Climate change ‘could destroy 50 years of medical progress’

The threat to human health from climate change is so great that it could undermine the past 50 years of medical progress, a new report from an influential British medical journal has warned.

The Lancet Commission’s paper Health and climate change: policy responses to protect public health warns that the “potentially catastrophic” risks of climate change have hitherto been underestimated.

Commission co-chair Professor Anthony Costello said “Climate change has the potential to reverse the health gains from economic development that have been made in recent decades – not just through the direct effects on health from a changing and more unstable climate, but through indirect means such as increased migration and reduced social stability.”

These direct risks include the increasing frequency and intensity of extreme weather events, such as heat waves, floods, droughts and storms, while indirect impacts come from changes in infectious disease patterns, air pollution, food insecurity and malnutrition, involuntary migration, displacement and conflicts.


However, Costello also claimed that immediate, concerted political action could turn this potential disaster into “one of the greatest opportunities to improve global health this century”.

The paper proposed the formation of a new global independent body on climate change and health which would monitor and report every two years on the health impacts of climate change, and the progress of mitigation efforts.

It also calls for the rapid phase-out of coal power stations, a transition to walking-friendly cities, the introduction of an international carbon price and a global agreement on the transition to a low carbon economy.

Immediate health benefits from tackling climate change include fewer respiratory diseases, and fewer heart/obesity issues from people walking and cycling more often.

There are also health benefits from changes to diet which might arise from a concerted effort to tackle climate change, such as eating less red meat.

”Climate Change is a medical emergency,” said Commission co-chair Professor Hugh Montgomery.

“It thus demands an emergency response, using the technologies available right now. Under such circumstances, no doctor would consider a series of annual case discussions and aspirations adequate, yet this is exactly how the global response to climate change is proceeding.”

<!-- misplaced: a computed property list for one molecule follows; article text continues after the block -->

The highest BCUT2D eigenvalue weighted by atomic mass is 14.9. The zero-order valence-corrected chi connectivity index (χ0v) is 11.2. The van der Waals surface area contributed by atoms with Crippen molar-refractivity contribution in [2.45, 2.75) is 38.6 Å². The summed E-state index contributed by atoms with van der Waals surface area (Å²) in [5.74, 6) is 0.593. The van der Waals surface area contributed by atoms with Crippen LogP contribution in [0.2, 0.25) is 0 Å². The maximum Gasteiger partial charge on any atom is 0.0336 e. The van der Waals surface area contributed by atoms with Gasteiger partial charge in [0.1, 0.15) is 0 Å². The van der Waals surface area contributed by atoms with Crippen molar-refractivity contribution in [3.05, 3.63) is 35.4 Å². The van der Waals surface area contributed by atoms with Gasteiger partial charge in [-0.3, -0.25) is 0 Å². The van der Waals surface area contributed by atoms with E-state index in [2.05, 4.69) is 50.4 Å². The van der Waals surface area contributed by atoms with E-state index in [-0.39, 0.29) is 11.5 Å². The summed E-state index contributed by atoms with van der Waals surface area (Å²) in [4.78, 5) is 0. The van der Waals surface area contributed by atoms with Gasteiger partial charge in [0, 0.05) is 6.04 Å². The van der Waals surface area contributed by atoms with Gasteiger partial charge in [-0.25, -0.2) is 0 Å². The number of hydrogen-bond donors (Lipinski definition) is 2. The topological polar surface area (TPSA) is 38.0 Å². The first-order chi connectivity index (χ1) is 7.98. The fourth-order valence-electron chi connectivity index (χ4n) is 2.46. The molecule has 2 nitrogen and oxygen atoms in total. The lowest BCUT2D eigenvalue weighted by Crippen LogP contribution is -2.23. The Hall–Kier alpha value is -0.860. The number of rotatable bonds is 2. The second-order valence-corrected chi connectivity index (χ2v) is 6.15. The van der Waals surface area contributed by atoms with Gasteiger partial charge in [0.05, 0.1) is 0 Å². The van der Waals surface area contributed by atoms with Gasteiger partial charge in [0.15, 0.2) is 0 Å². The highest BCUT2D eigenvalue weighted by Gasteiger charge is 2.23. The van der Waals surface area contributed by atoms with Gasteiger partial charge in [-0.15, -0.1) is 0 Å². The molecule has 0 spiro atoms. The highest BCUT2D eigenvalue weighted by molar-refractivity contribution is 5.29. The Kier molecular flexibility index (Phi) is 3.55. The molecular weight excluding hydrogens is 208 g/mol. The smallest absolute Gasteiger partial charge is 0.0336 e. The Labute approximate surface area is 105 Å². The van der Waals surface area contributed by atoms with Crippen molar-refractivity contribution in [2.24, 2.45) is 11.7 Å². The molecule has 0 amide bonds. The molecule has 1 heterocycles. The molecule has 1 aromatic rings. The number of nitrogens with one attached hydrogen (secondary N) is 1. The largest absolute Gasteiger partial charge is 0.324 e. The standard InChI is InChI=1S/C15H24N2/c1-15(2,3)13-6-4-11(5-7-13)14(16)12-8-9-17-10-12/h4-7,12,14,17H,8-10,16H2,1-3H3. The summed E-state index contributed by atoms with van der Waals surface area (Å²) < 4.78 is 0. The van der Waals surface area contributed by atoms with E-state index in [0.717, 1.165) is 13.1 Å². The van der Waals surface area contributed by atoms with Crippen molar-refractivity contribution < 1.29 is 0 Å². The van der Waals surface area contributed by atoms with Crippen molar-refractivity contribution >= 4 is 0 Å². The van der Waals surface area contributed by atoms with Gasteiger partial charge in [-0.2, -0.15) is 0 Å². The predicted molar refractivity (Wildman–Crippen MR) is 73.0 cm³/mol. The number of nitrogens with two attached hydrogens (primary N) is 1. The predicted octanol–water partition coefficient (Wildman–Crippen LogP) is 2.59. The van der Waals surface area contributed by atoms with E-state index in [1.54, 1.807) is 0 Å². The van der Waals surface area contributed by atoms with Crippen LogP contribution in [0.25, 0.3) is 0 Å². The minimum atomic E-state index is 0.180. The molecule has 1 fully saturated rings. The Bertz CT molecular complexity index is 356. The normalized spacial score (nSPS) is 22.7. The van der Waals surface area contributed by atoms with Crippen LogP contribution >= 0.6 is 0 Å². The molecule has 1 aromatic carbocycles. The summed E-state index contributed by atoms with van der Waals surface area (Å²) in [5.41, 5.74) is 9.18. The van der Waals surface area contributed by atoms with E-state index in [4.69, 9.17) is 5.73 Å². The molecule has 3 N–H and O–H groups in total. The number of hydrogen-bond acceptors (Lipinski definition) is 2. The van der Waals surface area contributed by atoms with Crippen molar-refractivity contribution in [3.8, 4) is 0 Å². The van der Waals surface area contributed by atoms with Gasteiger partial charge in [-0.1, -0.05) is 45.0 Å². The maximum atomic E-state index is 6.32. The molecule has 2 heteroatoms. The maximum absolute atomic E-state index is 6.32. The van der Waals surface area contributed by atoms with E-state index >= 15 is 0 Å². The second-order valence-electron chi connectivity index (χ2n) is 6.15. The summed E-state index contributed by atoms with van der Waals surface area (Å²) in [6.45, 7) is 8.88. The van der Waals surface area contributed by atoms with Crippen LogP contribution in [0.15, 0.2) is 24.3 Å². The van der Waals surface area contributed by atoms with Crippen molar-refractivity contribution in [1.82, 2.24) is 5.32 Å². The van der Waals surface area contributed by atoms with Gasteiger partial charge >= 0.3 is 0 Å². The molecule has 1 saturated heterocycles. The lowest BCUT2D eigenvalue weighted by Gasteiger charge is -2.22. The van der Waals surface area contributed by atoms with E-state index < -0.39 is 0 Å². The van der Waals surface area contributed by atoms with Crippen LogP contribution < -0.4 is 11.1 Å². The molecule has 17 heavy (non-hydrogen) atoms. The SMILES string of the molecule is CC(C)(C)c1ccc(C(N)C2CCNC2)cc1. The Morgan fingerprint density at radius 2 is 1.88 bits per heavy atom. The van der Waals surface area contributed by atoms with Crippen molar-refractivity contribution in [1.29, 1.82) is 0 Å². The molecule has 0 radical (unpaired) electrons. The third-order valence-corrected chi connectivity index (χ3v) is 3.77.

Generational threat

Commission co-Chair Professor Peng Gong, from Tsinghua University, Beijing, China, added: “The health community has responded to many grave threats to health in the past.

“It took on entrenched interests such as the tobacco industry, and led the fight against HIV/AIDS.  Now is the time for us to lead the way in responding to another great threat to human and environmental health of our generation.”

Responding to the report in a New York Times op-ed, the Archbishop of Canterbury Justin Welby welcomed the findings but added that health was symptomatic of a larger problem.

He wrote: “In addition to highlighting the effects of climate change, we must address the root of the problem.

“In so doing, we will discover how the benefits of assuming moral responsibility and taking immediate action — not just on matters related to health, but also world economy and global policy — far outweigh the cost of remaining indifferent and passive.”

The Archbishop’s backing of climate action follows the Pope’s long-awaited encyclical last week, which called for an end to fossil fuels and the adoption of a circular economy.


Environmental charity Friends of the Earth said the report should kick-start action from international governments, ahead of the Paris talks in December.

FoE head of policy Mike Childs said: “When health professionals shout ‘emergency’, politicians everywhere should listen. 

“Already tens of thousands of lives are lost in the UK every year because of foot-dragging on climate change – radical action is urgently required to avoid catastrophe.

“The Government must end its cheer-leading for fossil fuels by stopping fracking, and make the UK a world leader in energy efficiency and renewable power.”

Video: The 2015 Lancet Commission on Health and Climate Change

 Brad Allen

Action inspires action. Stay ahead of the curve with sustainability and energy newsletters from edie